Illustration by Charlotte Muth

Charlotte Muth 
18 September 2018

Segment 3: Daisies (1966)

If I so pleased, I could say that Vera Chytilova’s 1966 film Daisies is a criticism of youthful gluttony and malaise.  I could say that the film seeks to empower women, that it strives to comment upon war, industrialization and mid-century Czechoslovakian power structures.  However, the only thing I can say with certainty is that it follows the bizarre adventures of two young women named Marie.

The first time I watched this movie, I was a senior in high school.  My experience was as follows:
  1. I watched approximately half of the film on a whim, alone, on my computer.
  2. I stopped it for some reason or another.
  3. I raved about it to anyone who would listen (i.e. “Have you heard of this Czech film from 1966 called Daisies?  It’s soooo fascinating,” etc.)
  4. I watched the second half about a month later.

At the moment, I can’t place why it took me so long to finish the film.  Perhaps I was busy complaining about how hard AP classes were? But most likely, I wasn’t in the mood.  I didn’t have the gusto to focus on it, so I simply put it off. The film is splintered, so I consumed it in a splintered manner.

Speaking of consumption, watching the movie a second time made me quite certain that Daisies is a film about food.  Minor food moments include crunching on green apples, devouring mini cakes endlessly served by prepared waiters, and using scissors as the sole utensil to eat sausages, bananas and eggs strewn on the Maries’ shared bed.  In the most gluttonous food scene, the pair ravenously ransack a silver-plattered banquet, dancing on the table, smashing bottles and swinging from the chandelier.  Food, in the film, presents a manifestation of decadence that you can practically taste.  While consumption brings forth a stereotypical female sensuality (fruit = fertility), every evocative element is balanced with a sense of subversion.

In a way, Marie and Marie can be analyzed as the predecessors of the modern sugar baby.  At the start of the movie, they decide that the world is so volatile that they might as well “go bad.”  While good girls going bad is no new notion, the Maries (as in everything) do it their own way. For the most part, their “badness” entails going out to luxurious dinners with elderly men, taking said men to the train station, and ditching them by jumping off the moving train in a fit of giggles.  They seek arrangements for their own amusement to experience something in a world where they seem ever uncertain of their existence.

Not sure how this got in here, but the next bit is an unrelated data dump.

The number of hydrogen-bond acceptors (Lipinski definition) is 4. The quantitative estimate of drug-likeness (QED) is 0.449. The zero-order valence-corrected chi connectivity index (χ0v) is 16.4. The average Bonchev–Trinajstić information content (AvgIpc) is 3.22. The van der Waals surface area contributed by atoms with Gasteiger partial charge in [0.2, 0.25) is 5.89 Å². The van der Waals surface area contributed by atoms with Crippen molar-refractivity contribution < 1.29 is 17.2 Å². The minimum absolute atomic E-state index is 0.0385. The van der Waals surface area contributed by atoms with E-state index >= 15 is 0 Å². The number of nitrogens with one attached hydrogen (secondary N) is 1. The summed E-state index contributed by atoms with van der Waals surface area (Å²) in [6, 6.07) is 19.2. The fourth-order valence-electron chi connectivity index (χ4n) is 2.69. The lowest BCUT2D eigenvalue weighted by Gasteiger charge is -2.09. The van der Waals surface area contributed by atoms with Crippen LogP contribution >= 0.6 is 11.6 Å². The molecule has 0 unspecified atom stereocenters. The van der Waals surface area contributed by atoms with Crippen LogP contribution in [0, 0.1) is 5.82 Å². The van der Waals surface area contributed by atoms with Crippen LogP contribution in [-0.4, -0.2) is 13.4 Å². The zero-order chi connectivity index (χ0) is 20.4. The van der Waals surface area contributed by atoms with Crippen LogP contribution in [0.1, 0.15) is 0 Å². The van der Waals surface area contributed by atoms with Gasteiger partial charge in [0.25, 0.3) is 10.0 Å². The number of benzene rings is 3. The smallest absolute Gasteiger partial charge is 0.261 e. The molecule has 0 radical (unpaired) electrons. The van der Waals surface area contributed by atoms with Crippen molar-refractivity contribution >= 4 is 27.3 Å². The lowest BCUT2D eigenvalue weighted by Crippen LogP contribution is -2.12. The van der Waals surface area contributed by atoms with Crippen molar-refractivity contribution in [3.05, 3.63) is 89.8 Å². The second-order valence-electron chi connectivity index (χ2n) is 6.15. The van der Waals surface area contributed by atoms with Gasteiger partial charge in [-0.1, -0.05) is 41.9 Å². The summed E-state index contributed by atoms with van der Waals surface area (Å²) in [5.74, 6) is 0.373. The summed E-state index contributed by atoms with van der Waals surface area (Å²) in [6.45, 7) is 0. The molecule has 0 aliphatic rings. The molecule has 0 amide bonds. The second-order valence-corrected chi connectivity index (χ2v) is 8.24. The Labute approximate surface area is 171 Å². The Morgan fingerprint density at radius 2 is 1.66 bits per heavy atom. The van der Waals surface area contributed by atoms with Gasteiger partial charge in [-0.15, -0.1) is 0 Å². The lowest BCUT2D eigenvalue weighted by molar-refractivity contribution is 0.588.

Which brings me to my next point: the Quarter Life Crisis.  No, this is not your father’s crisis (no new cars, memoirs or apocalyptic survival kits).  The Quarter Life Crisis is a youthful calamity – the overwhelming existential doubt that the self and/or humanity has a purpose.  In Daisies, the protagonists experiment with the limits of their five sense in order to assert their existence.

Firstly, the movie is extremely visual.  Yes, my reader, I concede that all movies are intrinsically “visual” – they don’t call them “the pictures” for nothing; nonetheless, Chytilova pushes the boundaries a step further.  From time to time, the hue of the screen lazily shifts from scarlet to purple to black and white. The Maries constantly take off their dresses to put on others.  One of my favorite moments is when the pair kisses each cheek of an old man; at the point of contact, their two polka-dotted dresses switch in a trick of the camera.

Despite the film’s visual nature, one of the most experimental elements is its appeal to the auditory and tactile.  Sound in the film ranges from cacophonous applause spanning for entire scenes to disembodied noises that weave into the fabric of the soundscape – ticking clocks, fervent whispers, typewriter keys, a lover’s phone call.  These noises are simultaneously anxiety-producing and stimulating like an ASMR video (YouTube it, people). Similarly, the tactile elements in the film bring into mind the modern obsession with things that are “oddly satisfying” (@breadfaceblog anyone?).  I can’t explain it, but something about watching a person use metal shears to snip a banana into pieces makes you want to try the same for yourself.

Ultimately, I took great pleasure in revisiting this film.  Unlike the prior two films I discussed (Willy Wonka and High Fidelity), I intentionally rewatched Daisies to write an article about it.  This felt different – more akin to a task, a homework assignment.  Indeed, I might not have gone through with writing this article had I not already made the illustration a month ago.  

It is funny to analyze the reasons behind our actions.  Why do we create? Why do we watch (and rewatch) movies?  Why do we do all the things we do? When you trace your rationale to its root, you may find an utter lack of profundity.  But, somehow there lies solace in such a realization.

To quote Marie 2: “Can’t you smell it . . . how volatile life is.”